Thomson's NYC Demo "Proves" Viability of DTV Broadcasts
A demonstration of digital television broadcasting in New York City last week may have laid to rest fears about the viability of the Advanced Television Standards Committee's transmission technology. The technique, known as 8-VSB, has been under attack from some quarters, particularly Sinclair Broadcasting, as being inadequate to prevent severe multipath distortion, which results from reflected signals arriving at a receiver slightly later than direct signals. In digital TV, multipath can cause a screen to go blank.
The "blue screen of death," as engineers call it, is one of the biggest criticisms directed at the ATSC standard. Some tests, such as those conducted by Sinclair, have indicated that a more robust transmission technique known as CODFM, adopted for digital broadcasting in Europe, is less susceptible to multipath problems. To the dismay of consumer-electronics manufacturers, who have already rolled out the first generations of new sets, Sinclair and its supporters have called for a review of the ATSC standard. "A change in the standard at this point would be a serious setback to the market acceptance of digital TV," said one Consumer Electronics Association spokesman.
The alarm raised by Sinclair may have been too hasty. Some engineers have noted that early models of receivers were not sufficiently equipped to deal with multipath in highly reflective environments like cities, with their many tall buildings.
Thomson Multimedia may have resolved the issue with its Manhattan demonstration of a new RCA 38-inch HDTV receiver, which picked up and decoded digital signals using only a "rabbit-ears" antenna, available in most hardware stores and RadioShack outlets for $6 or $7. In the demonstration, more than 40 electronics-industry reporters witnessed what PRNewswire called a "stunning, robust broadcast." The transmission was received on the first floor of a mid-Manhattan townhouse from an Empire State Building TV tower. New York City is considered to be one of the nation's worst terrestrial environments for television reception.
"Side-by-side demonstrations of the analog and digital broadcasts provided the most telling evidence that digital television stands to revolutionize broadcasting," the report states. "After a demonstration of DirecTV's satellite-delivered HDTV signals, Thomson showed reporters reception of terrestrial-broadcast digital television utilizing a professionally installed UHF antenna on the roof of a building on West 54th Street in Manhattan. Then, a $6.99 'rabbit ears' set-top indoor antenna was hooked to a television monitor with an NTSC analog tuner to show how difficult it is for Manhattan viewers to watch TV today with an indoor antenna." The result was nothing but "fuzzy ghosting" and a picture "filled with snow."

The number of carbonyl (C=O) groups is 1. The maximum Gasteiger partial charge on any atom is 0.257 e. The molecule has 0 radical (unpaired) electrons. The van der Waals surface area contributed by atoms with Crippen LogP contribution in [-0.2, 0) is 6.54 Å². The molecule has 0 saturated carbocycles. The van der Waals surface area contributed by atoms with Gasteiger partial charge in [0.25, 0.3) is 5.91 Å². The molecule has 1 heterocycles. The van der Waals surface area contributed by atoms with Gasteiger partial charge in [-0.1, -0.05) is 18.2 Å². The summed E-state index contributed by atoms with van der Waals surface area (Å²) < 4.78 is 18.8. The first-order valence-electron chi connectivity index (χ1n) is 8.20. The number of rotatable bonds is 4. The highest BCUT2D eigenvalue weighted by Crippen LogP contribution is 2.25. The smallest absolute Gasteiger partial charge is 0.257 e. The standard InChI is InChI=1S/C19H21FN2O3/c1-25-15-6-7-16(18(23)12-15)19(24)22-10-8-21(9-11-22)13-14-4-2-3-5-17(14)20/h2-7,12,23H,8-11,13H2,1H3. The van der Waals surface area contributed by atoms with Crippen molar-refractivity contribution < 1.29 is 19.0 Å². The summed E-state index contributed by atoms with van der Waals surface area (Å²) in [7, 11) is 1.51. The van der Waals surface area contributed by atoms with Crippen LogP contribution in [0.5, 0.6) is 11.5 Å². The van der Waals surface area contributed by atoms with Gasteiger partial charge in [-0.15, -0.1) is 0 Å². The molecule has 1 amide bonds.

The report goes on to mention that the same antenna picked up the DTV transmission and displayed it perfectly. "Even in the largest city in America, in a high multipath environment, on the first floor, surrounded by skyscrapers, using an off-the-shelf antenna purchased yesterday—digital TV works like a charm," Thomson senior VP Mike O'Hara said. His company is confident that the Vestigial Sideband (VSB) modulation standard is the "right choice for broadcast transmissions."
"I think you have to question the motives of some in the broadcast industry who may be trying to delay the digital TV transition for their own special interests," he added. With several DTV products already on the market and many more in the pipeline, Thomson and its RCA subsidiary have much to gain from the acceptance of the ATSC standard.